It's been just over a year since the DC Housing Authority initially filed with the Zoning Commission a request for "flexibility" in the location and percentage mix of affordable units on three remaining blocks within the Capper/Carollsburg
Planned Unit Development (PUD), and tonight the hearing was finally held.
First, DCHA is looking to move 30 affordable units outside of the Capper PUD boundaries and onto the block where WC Smith is developing the Park Chelsea
, 800 New Jersey
, and a third as-yet unnamed residential building.
Second, instead of being held to the originally approved unit counts on the blocks known as squares 767, 768, and 739 (as described in the fuzzy graphic above that I snagged from the Office of Planning report
), the Housing Authority requests the flexibility to change the configuration of the 206 total affordable (ACC) units on each square while not ever going below 15% of the total number of units for that square.
Agency representatives testified at length about the progress at Capper, including that the community center
is finally underway. But they told the commission that the current "financing atmosphere," especially for mixed-income residential projects, is increasingly constraining, and so having some flexibility built in could make it easier to work with potential development partners and financial institutions on designing projects before coming to the commission for Stage 2 approvals. (The four-year process
and convoluted solution that included a "mountain of documents" to secure financing the mixed-income Lofts at Capitol Quarter
was used as an example.)
However, it's been known for a year that one of the creative scenarios that DCHA has come up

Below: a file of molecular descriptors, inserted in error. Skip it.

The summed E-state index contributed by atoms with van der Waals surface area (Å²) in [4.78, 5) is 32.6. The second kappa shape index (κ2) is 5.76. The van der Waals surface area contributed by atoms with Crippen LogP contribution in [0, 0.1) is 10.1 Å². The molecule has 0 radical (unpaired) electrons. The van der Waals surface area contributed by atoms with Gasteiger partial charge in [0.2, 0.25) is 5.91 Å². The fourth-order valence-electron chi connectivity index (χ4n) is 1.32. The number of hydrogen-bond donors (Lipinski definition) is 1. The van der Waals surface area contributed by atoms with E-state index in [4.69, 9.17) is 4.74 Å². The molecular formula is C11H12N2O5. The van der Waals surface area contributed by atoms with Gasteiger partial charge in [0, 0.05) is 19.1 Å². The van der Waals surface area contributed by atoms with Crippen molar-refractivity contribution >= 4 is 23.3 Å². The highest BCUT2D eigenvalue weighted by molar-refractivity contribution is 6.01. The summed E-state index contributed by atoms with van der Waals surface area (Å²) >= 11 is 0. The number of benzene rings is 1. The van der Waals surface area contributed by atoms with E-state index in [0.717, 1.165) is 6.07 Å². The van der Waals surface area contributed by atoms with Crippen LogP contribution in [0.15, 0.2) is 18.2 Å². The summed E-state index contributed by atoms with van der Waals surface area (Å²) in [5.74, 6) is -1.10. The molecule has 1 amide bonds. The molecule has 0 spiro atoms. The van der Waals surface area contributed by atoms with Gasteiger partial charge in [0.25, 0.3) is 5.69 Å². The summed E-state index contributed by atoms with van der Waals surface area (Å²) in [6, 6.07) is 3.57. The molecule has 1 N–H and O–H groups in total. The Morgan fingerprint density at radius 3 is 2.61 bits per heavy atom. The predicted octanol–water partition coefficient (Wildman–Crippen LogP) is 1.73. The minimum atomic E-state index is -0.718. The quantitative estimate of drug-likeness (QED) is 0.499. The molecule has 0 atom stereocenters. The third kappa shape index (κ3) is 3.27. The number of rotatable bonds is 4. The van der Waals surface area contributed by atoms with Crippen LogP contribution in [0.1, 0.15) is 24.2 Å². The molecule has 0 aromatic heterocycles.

with to move forward on Square 767 would be to sell half of the block to EYA (developers of the Capitol Quarter
townhomes) so that a market-rate condo building can be built, and then taking those proceeds to fund a second building on the block that would be all affordable units.
And while this particular zoning case does not specifically cover that not-yet-finalized plan, and putting aside that any plans for that block will have to come back to the Zoning Commission for approval before moving forward, a number of Capper/Capitol Quarter residents along with incoming ANC 6D07 representative Meredith Fascett used the hearing as a forum to make clear their displeasure with the idea of segregating incomes in separate buildings
, saying that it violates the spirit of the entire Hope VI mixed-income vision that the Capper redevelopment has been based on. (Fascett's written testimony is here
David Cortiella of DCHA did say that the agency believes many of the issues with the two buildings/two incomes plan on Square 767 "will be addressed" once a "community engagement process" about the project gets underway, specifically mentioning a "shared courtyard" for the two buildings so that a "more friendly environment takes shape."
The zoning commissioners did not seem overly troubled by the requests covered the current zoning case (though Michael Turnbull made sure to say that they "will look very carefully" at future second-stage submittals).
The Office of Planning supports the flexibility request--however, DCHA is still wanting to further modify the modifications that OP put forward in its most recent report
, both because of some concerns about the wording about the units to be constructed by WC Smith but also because the Housing Authority wants to come up with a cap on the number of ACC units on each square that is different from OP's suggested 50-percent cap.
It's expected that the commission will vote on this case at its January 26 meeting; if and when this case receives its final approval, there would then be a vote on a concurrent case to grant a five-year extension to the Capper PUD (which I didn't even talk about here because no one is reading at this point anymore anyway).
One other Capper-related tidbit coming out of the hearing is that movement is continuing on the planned 171-unit rental building on the south side of L between 2nd and 3rd, with work on the financing "well underway" (helped no doubt by getting a cut of a $142 million funding pot
(Editor's Note: Leading off with a convoluted post about zoning after an extended holiday layoff is not optimal.)